Collections > Electronic Theses and Dissertations > Marginalized two-part models for semicontinuous data with application to medical costs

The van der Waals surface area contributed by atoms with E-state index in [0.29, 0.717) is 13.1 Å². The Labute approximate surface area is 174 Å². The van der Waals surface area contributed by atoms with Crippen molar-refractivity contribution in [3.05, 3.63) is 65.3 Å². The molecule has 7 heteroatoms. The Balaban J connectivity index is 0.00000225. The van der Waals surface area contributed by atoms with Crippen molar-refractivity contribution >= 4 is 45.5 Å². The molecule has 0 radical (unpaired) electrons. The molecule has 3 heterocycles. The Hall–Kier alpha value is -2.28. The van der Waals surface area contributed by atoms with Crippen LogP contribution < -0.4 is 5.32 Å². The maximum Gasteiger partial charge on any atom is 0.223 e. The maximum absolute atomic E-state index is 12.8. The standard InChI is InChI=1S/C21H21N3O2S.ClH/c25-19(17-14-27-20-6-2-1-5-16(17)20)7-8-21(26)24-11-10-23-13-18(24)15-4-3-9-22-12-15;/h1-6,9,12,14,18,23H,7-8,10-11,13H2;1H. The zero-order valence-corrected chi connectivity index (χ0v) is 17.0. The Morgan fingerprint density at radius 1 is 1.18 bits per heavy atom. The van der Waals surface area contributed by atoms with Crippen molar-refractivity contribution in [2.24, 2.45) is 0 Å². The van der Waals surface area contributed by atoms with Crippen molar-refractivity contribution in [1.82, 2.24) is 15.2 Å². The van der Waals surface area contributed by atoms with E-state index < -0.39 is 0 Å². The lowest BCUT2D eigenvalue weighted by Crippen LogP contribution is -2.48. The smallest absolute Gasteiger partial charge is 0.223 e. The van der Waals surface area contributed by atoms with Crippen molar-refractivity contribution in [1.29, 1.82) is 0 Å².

In health services research, it is common to encounter semicontinuous data characterized by a point mass at zero followed by a right-skewed continuous distribution with positive support. Examples include health expenditures, in which the zeros represent a subpopulation of patients who do not use health services, while the continuous distribution describes the level of expenditures among health services users. Semicontinuous data are typically analyzed using two-part mixture models that separately model the probability of health services use and the distribution of positive expenditures among users. However, because the second part conditions on a nonzero response, conventional two-part models do not provide a marginal interpretation of covariate effects on the overall population of health service users and non-users, even though this is often of greatest interest to investigators. Here, we propose a marginalized two-part model that yields more interpretable effect estimates in two-part models by parameterizing the model in terms of the marginal mean. This model maintains many of the important features of conventional two-part models, such as capturing zero-inflation and skewness, but allows investigators to examine covariate effects on the overall marginal mean, a target of primary interest in many applications. Using a simulation study, we examine properties of the maximum likelihood estimators from this model. We illustrate the approach by evaluating the effect of a behavioral weight loss intervention on health care expenditures in the Veterans Affairs (VA) health care system. We then extend this marginalized two-part model to clustered or longitudinal data structures by incorporating random effects. This longitudinal marginalized two-part model is fit following a fully Bayesian approach with non-informative or weakly informative prior distributions, and we illustrate it by analyzing the effect of a copayment increase in the VA health system. Finally, using simulation studies, we compare the performance of the marginalized two-part model to commonly used one-part generalized linear models (GLMs) fit via quasi-likelihood estimation over a range of simulated data scenarios with varying percentages of zero-valued observations.